Tech Support Scams are not new to most users, but there are still some PC users don’t realize that they are running into a scam when receiving a popup asking them to call a tech support number to fix the “problems” on their PCs. One of the popular Tech Support Scams in 2017 is the “Your Computer Has Been Blocked” Scam. This scam tricks Internet users into thinking they had a virus and spyware on their PCs and charged them for unnecessary repairs.
Scammers take advantage of people’s fear of losing confidential information, precious photos or important work to cheat them into paying for service they actually don’t need. If you are suffering from the “Your Computer Has Been Blocked” scam, please keep calm and try to remove the pop up immediately instead of calling the phone number.
About Tech Support Scams
According to Wikipedia:
Technical Support Scams refers to the activities that scammer use a variety of confidence tricks to get the victim to install remote desktop software, with which they take control of the victim’s computer, then use various Windows components and utilities (such as the Event Viewer), third-party utilities (such as rogue security software), and other tasks to make the victim believe that the computer has issues that need to be fixed, before proceeding for the victim to pay for “support”. The scammers often claim to be associated with a legitimate-sounding third-party, with a name like “Microsoft” or “Windows Technical Support”.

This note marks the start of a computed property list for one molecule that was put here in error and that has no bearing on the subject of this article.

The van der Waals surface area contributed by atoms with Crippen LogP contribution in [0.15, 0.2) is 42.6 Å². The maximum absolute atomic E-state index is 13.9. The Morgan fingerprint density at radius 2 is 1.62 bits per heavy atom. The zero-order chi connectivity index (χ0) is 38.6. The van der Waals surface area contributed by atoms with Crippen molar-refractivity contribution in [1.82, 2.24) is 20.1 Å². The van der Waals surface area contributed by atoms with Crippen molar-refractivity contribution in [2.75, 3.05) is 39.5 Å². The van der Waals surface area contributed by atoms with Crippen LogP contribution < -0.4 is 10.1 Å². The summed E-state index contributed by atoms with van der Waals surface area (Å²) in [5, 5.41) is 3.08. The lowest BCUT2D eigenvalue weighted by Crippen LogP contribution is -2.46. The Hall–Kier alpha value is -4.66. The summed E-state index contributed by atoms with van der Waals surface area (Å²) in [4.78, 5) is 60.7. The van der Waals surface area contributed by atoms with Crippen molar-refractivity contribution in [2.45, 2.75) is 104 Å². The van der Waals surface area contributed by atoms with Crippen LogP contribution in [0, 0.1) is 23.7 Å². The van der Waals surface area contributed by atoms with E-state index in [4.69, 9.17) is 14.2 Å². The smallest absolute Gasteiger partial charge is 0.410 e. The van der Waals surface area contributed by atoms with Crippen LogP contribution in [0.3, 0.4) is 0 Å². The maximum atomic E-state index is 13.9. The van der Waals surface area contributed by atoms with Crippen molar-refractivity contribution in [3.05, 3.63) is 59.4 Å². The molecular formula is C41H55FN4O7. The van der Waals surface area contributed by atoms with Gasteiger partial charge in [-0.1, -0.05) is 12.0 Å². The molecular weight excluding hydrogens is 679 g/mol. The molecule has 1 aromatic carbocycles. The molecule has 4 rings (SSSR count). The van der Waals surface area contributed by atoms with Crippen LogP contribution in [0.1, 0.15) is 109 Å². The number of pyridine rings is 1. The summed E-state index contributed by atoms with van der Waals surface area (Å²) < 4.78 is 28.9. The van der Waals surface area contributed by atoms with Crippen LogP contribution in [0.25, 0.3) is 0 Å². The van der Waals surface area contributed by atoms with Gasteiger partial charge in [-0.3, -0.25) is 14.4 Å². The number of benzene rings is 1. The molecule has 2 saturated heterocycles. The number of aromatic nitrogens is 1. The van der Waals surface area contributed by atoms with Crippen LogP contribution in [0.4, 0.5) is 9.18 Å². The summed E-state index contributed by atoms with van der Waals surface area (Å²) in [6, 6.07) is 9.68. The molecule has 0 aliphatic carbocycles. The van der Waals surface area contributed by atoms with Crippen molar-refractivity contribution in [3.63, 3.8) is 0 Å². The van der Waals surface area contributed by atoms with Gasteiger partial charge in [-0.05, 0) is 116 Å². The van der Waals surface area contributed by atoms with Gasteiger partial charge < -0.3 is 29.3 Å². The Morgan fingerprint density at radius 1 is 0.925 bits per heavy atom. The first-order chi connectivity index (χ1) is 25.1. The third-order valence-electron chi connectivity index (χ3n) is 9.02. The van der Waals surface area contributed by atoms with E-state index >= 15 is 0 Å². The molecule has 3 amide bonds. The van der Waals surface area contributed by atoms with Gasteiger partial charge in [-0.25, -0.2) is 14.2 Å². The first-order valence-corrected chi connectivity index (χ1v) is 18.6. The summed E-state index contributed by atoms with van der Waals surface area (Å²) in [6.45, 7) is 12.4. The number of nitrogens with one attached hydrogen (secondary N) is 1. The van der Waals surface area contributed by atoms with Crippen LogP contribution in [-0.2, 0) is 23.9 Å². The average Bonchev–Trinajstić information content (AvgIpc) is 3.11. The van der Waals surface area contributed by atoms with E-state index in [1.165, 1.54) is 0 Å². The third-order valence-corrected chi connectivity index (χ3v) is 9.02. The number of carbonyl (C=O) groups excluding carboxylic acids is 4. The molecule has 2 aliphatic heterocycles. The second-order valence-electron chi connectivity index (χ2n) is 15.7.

Tech support scammers originally used cold calls, but they have evolved their approach greatly in recent years. Their use of digital tactics started in 2013 when tech support fraudsters began launching scam pop-ups telling Internet users their computers had been hacked, prompting them to call a phone number for tech support. A research by Microsoft shows that, there are 2 out of 3 Internet users have experienced a tech support scam. Microsoft has announced in this blog that scammers billed 3.3 million Americans out of $1.5 billion in 2015, and it is estimated that since May of 2014, it has been sent over 175,000 customer complaints about tech support scams.
Tech Support scammers mainly target computers whose users located in United States. It reaches of 58% of the scam attacks in 2016. Significant encounters are also registered in United Kingdom, Canada, and Australia, France and Spain, with 13%, 11%, 8%, 4% and 3% of encounters, respectively.
Figure 1. Top counties that saw the most number of tech support scam encounters in 2016
If you have received a tech support scam popup on your web browser and want to get rid of it as quickly as possible, please use the tool below to perform a thorough system scan and get rid of the adware which generates the popup now!
(This tool is designed to detect and remove all types of malware threats like adware, browser hijackers, Trojans, rogue programs, rootkits, and ransomware)